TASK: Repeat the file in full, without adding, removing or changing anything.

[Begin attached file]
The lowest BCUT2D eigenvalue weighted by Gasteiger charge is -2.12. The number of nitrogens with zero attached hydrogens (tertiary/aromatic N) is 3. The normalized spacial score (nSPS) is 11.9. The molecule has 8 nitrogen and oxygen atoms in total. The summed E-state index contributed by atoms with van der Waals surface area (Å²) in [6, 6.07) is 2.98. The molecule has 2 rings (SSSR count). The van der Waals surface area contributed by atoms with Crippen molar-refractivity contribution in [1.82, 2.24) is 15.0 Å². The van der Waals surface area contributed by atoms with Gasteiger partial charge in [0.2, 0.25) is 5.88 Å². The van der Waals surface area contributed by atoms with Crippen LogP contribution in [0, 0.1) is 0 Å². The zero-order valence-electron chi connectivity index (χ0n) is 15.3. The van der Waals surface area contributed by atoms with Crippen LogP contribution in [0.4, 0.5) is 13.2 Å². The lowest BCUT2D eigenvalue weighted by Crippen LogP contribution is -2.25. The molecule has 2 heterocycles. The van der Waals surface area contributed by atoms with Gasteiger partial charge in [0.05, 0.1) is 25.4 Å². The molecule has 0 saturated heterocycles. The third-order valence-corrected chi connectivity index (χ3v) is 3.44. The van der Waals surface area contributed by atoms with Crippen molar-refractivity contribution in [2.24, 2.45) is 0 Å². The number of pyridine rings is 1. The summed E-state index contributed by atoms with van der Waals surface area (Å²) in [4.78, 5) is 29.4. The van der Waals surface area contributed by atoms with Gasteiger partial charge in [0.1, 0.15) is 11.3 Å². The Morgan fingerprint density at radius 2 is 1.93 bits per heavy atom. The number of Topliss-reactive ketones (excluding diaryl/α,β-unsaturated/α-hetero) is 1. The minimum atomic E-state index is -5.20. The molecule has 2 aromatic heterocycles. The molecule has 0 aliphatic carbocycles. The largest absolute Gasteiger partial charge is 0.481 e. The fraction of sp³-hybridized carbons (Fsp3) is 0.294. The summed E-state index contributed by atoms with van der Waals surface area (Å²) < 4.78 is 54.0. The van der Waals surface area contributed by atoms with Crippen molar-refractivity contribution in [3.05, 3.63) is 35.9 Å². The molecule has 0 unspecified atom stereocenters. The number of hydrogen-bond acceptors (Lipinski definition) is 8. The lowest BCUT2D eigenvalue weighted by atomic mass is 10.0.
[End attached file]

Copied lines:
The lowest BCUT2D eigenvalue weighted by Gasteiger charge is -2.12. The number of nitrogens with zero attached hydrogens (tertiary/aromatic N) is 3. The normalized spacial score (nSPS) is 11.9. The molecule has 8 nitrogen and oxygen atoms in total. The summed E-state index contributed by atoms with van der Waals surface area (Å²) in [6, 6.07) is 2.98. The molecule has 2 rings (SSSR count). The van der Waals surface area contributed by atoms with Crippen molar-refractivity contribution in [1.82, 2.24) is 15.0 Å². The van der Waals surface area contributed by atoms with Gasteiger partial charge in [0.2, 0.25) is 5.88 Å². The van der Waals surface area contributed by atoms with Crippen LogP contribution in [0, 0.1) is 0 Å². The zero-order valence-electron chi connectivity index (χ0n) is 15.3. The van der Waals surface area contributed by atoms with Crippen LogP contribution in [0.4, 0.5) is 13.2 Å². The lowest BCUT2D eigenvalue weighted by Crippen LogP contribution is -2.25. The molecule has 2 heterocycles. The van der Waals surface area contributed by atoms with Gasteiger partial charge in [0.05, 0.1) is 25.4 Å². The molecule has 0 saturated heterocycles. The third-order valence-corrected chi connectivity index (χ3v) is 3.44. The van der Waals surface area contributed by atoms with Crippen molar-refractivity contribution in [2.24, 2.45) is 0 Å². The number of pyridine rings is 1. The summed E-state index contributed by atoms with van der Waals surface area (Å²) in [4.78, 5) is 29.4. The van der Waals surface area contributed by atoms with Gasteiger partial charge in [0.1, 0.15) is 11.3 Å². The Morgan fingerprint density at radius 2 is 1.93 bits per heavy atom. The number of Topliss-reactive ketones (excluding diaryl/α,β-unsaturated/α-hetero) is 1. The minimum atomic E-state index is -5.20. The molecule has 2 aromatic heterocycles. The molecule has 0 aliphatic carbocycles. The largest absolute Gasteiger partial charge is 0.481 e. The fraction of sp³-hybridized carbons (Fsp3) is 0.294. The summed E-state index contributed by atoms with van der Waals surface area (Å²) < 4.78 is 54.0. The van der Waals surface area contributed by atoms with Crippen molar-refractivity contribution in [3.05, 3.63) is 35.9 Å². The molecule has 0 unspecified atom stereocenters. The number of hydrogen-bond acceptors (Lipinski definition) is 8. The lowest BCUT2D eigenvalue weighted by atomic mass is 10.0.